»Ja Kragen er død!« svarede hun. »Den tamme Kjæreste er bleven Enke og gaaer med en Stump sort Uldgarn om Benet; hun klager sig ynkeligt og Vrøvl er det Hele! — Men fortæl mig nu, hvorledes det er gaaet Dig, og hvorledes Du fik fat paa ham!«

“Oh, the crow is dead,” she replied; “his tame sweetheart is now a widow, and wears a bit of black worsted round her leg. She mourns very pitifully, but it is all stuff. But now tell me how you managed to get him back.”

Og Gerda og Kay fortalte begge to.

Then Gerda and Kay told her all about it.

»Og Snip-snap-snurre-basselurre!« sagde Røverpigen, tog dem begge to i Hænderne og lovede, at hvis hun engang kom igjennem deres By, saa vilde hun komme op at besøge dem,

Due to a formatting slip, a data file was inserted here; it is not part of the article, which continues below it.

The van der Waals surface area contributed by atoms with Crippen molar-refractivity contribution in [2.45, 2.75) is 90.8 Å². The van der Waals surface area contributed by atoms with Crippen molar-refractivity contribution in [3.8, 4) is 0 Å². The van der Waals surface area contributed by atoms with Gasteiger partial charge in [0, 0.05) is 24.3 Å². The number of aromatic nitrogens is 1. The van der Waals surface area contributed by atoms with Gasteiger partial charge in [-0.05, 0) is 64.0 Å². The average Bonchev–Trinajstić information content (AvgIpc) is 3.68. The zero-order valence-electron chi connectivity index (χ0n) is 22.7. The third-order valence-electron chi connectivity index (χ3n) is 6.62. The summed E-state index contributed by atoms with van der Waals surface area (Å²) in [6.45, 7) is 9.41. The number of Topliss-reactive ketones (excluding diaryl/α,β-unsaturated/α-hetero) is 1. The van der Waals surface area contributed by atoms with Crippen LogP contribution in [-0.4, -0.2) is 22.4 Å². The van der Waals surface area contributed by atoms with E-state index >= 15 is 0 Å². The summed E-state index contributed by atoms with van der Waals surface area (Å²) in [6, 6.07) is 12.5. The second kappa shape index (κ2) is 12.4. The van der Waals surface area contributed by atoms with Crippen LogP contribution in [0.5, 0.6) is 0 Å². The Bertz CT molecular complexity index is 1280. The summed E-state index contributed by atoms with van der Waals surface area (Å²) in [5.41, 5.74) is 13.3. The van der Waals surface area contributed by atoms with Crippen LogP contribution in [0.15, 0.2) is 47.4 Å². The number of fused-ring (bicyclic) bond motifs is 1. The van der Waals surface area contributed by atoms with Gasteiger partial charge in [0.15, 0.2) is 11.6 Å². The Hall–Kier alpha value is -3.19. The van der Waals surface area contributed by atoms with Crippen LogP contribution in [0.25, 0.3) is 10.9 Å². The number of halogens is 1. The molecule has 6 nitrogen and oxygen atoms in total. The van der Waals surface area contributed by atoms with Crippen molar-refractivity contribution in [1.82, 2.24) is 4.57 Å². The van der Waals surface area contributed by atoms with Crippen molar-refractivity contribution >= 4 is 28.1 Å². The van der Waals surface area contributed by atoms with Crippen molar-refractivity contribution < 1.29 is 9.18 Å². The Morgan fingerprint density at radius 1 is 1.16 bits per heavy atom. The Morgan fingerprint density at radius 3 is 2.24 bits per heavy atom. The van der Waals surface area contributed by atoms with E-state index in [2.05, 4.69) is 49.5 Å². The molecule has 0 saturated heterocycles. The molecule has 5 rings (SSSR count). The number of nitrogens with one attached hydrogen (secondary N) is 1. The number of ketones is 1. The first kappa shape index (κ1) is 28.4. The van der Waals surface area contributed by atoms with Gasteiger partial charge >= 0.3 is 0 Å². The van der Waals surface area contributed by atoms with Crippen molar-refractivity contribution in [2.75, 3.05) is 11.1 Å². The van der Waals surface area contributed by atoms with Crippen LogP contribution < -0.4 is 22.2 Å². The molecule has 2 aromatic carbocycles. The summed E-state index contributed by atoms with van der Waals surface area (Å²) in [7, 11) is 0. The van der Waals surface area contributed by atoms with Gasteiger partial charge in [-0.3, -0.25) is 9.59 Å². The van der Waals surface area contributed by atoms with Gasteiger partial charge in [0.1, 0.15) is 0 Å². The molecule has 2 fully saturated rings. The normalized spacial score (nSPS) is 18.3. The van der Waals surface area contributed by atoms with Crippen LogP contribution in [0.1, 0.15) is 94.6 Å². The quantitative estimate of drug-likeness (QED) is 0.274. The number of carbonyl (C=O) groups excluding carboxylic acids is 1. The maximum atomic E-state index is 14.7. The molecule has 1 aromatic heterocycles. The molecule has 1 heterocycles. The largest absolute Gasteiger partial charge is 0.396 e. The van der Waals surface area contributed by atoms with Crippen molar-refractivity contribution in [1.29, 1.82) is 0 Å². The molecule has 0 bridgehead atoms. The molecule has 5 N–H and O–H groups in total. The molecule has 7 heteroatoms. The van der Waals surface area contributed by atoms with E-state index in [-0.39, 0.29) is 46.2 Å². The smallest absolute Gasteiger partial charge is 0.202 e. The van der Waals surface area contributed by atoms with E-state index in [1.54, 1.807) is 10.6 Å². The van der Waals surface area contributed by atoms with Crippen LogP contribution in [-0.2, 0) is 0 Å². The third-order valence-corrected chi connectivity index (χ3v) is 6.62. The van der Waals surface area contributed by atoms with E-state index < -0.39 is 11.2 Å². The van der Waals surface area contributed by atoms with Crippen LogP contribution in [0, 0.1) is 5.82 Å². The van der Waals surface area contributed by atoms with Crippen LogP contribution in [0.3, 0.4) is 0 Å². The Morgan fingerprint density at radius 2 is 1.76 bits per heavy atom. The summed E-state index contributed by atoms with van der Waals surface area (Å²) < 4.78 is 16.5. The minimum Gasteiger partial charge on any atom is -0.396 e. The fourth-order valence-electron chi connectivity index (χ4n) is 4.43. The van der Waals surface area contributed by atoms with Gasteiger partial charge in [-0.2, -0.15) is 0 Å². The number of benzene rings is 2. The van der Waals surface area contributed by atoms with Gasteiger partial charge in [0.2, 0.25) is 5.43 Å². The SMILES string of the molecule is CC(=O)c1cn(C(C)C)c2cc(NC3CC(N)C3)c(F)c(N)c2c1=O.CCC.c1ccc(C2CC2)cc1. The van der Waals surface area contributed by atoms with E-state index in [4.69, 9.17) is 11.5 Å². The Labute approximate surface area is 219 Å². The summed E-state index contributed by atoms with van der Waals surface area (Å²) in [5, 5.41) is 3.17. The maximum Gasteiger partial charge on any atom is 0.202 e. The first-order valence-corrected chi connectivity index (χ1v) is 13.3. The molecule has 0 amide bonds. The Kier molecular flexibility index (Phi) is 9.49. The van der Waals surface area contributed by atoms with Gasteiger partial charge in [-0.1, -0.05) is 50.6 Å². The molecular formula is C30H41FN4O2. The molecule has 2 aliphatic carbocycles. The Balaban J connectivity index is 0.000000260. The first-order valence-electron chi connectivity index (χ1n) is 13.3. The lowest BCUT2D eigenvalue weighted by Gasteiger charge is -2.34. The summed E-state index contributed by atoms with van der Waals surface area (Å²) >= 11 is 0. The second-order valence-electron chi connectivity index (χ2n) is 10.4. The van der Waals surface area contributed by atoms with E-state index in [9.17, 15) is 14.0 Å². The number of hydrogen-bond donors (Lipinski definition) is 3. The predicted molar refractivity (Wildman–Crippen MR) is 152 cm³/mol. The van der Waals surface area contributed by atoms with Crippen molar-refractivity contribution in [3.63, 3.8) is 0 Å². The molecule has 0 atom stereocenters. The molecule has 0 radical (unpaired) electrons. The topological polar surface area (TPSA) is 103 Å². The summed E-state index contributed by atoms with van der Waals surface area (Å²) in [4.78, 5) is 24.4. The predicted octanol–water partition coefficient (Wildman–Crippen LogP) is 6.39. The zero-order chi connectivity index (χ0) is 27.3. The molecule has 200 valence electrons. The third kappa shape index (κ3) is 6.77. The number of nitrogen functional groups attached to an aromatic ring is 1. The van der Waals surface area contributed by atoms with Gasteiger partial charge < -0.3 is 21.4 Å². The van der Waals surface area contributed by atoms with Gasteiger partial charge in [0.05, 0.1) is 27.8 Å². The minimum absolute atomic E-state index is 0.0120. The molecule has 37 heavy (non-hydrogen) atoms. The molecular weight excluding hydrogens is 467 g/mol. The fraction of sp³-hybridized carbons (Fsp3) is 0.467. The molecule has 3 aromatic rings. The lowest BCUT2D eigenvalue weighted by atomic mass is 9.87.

“Snip, snap, snare! it’s all right at last,” said the robber-girl.
Then she took both their hands, and promised that if ever she should pass through the town, she would call and pay them a visit.

og saa red hun ud i den vide Verden, men Kay og Gerda gik Haand i Haand, og som de gik, var det et deiligt Foraar med Blomster og Grønt; Kirkeklokkerne ringede, og de kjendte de høie Taarne, den store By, det var i den de boede, og de gik ind i den og hen til Bedstemoders Dør,

And then she rode away into the wide world. But Gerda and Kay went hand-in-hand towards home; and as they advanced, spring appeared more lovely with its green verdure and its beautiful flowers. Very soon they recognized the large town where they lived, and the tall steeples of the churches, in which the sweet bells were ringing a merry peal as they entered it, and found their way to their grandmother’s door.